During visits to Egypt, Mokhtar assumed a leading position in the nationalist art movement, distinguishing him from the pioneer painters, such as Youssef Kamel, Ragheb Ayad, Ahmed Sabry, Mahmoud Said, and Mohamed Naghi. Mokhtar participated in demonstrations for independence and created statues to express national identity, calling for social and political reform. An influential member of the Wafd Party, Mokhtar and prominent writers including Abbas Mahmoud el-Aqqad, Abdelqader al-Mazani, and Mahmoud Azmi wrote critical newspaper articles aimed at enhancing art appreciation among intellectual elites. Mokhtar was not simply an artist, rather he mobilized his art for the larger anti-imperialist nationalist movement.
Because of Nahdat Misr, Mokhtar rose to national prominence, gaining the ability to maintain studios in both Cairo and Paris. In 1930, he exhibited bronze, marble, and stone pieces at the renowned Bernheim-Jeune Gallery in Paris. In these works, he blended Pharaonic imagery with a classicist aesthetic. The most famous, al-Khamaseen (1929), portrays a fellaha moving against the sand storms that blow for fifty days during Egyptian spring. As she battles forward, her cloak billows behind her, revealing the contours of her body. The press lauded the exhibit, and the French government purchased the stone copy of Arous al-Nil (Bride of the Nile), currently in the Centre Georges Pompidou in Paris.
In 1934, Mokhtar died of leukemia. Afterwards, prominent intellectuals along with the Society of Mokhtar's Friends, headed by Egyptian feminist Huda Sha'arawi, campaigned tirelessly to open a museum for his work. In 1952, the Mahmoud Mokhtar Museum, designed by Ramses Wissa Wassef, opened on Gezirah Island in Cairo. It continues to hold the majority of the artist's works.
Mokhtar continues to be esteemed as Egypt's most famous sculptor despite his relatively short career. Not only did his art and writing set the stage for modern Egyptian art history, his works, Nahdat Misr in particular, played an active role in larger history of modern Egypt.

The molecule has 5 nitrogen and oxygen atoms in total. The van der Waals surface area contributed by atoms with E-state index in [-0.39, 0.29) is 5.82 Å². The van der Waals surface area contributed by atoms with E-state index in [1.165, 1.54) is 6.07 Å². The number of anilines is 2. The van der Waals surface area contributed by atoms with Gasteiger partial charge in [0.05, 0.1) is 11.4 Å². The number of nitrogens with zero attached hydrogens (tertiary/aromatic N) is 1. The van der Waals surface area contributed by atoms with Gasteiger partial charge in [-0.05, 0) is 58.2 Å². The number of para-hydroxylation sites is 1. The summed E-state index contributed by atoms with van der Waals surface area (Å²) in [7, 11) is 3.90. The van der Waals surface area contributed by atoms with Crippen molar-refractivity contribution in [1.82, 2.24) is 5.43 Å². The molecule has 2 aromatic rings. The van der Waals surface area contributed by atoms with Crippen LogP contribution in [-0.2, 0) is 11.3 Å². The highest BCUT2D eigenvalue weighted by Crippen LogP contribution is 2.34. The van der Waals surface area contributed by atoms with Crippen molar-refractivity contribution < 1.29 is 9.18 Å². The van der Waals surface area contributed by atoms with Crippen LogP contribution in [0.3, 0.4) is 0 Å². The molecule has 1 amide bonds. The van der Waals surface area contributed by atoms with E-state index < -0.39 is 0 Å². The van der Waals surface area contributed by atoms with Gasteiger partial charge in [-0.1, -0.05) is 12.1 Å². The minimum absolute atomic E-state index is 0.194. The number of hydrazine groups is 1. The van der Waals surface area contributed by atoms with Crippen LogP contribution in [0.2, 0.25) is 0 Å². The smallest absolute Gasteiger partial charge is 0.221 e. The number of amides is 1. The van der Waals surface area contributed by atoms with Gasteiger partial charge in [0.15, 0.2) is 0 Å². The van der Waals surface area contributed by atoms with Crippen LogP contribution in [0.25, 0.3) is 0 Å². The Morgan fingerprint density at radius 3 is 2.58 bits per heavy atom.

2014||Summary, Part 1 exhibition, Mathaf permanent collection, Mathaf: Arab Museum of Modern Art, Doha, Qatar|
|2012 - 2013 ||Tea with Nefertiti: The Making of the Artwork by the Artist, the Museum and the Public, exhibition 17 November 2012 – 31 March 2013, Mathaf: Arab Museum of Modern Art, Doha, Qatar|
|2012||Le Corps découvert, 27 March - 15 July, Institut du Monde Arab, Paris, France|
|2010 - 2011 ||Sajjil: A Century of Modern Art, exhibition 30 December 2010 – 1 October 2011, Mathaf: Arab Museum of Modern Art, Doha, Qatar|
|2008||Exhibition of the Centennial of the Faculty of Fine Arts, Palace of the Arts, Opera House, Cairo, Egypt|
|1930 ||Exhibition 10 -21 March, Galerie Bernheim-Jeune, Paris, France|
|1929||Exhibition at the Salon de Paris, France|
|1913||Annual Exhibit of French artists, Salon de Paris, France|
Awards and Honors
1929||Gold Medal of the Annual exhibition, The Grand Palais, Paris, France|
|1925||Prize of the Salon de Paris, France|
1920 ||Honorable Mention, Salon of French Artists, Paris, France|
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Film Footage from the official revealing of Mahmoud Mokhtar's sculpture Egypt Awakening at Ramses Square / Bab al-Hadid Square in Cairo in 20 May 1928. Featured in Tea with Nefertiti: The Making of the Artwork by the Artist, the Museum and the Public, exhibition 17 November 2012 – 31 March 2013, Mathaf: Arab Museum of Modern Art, Doha, Qatar.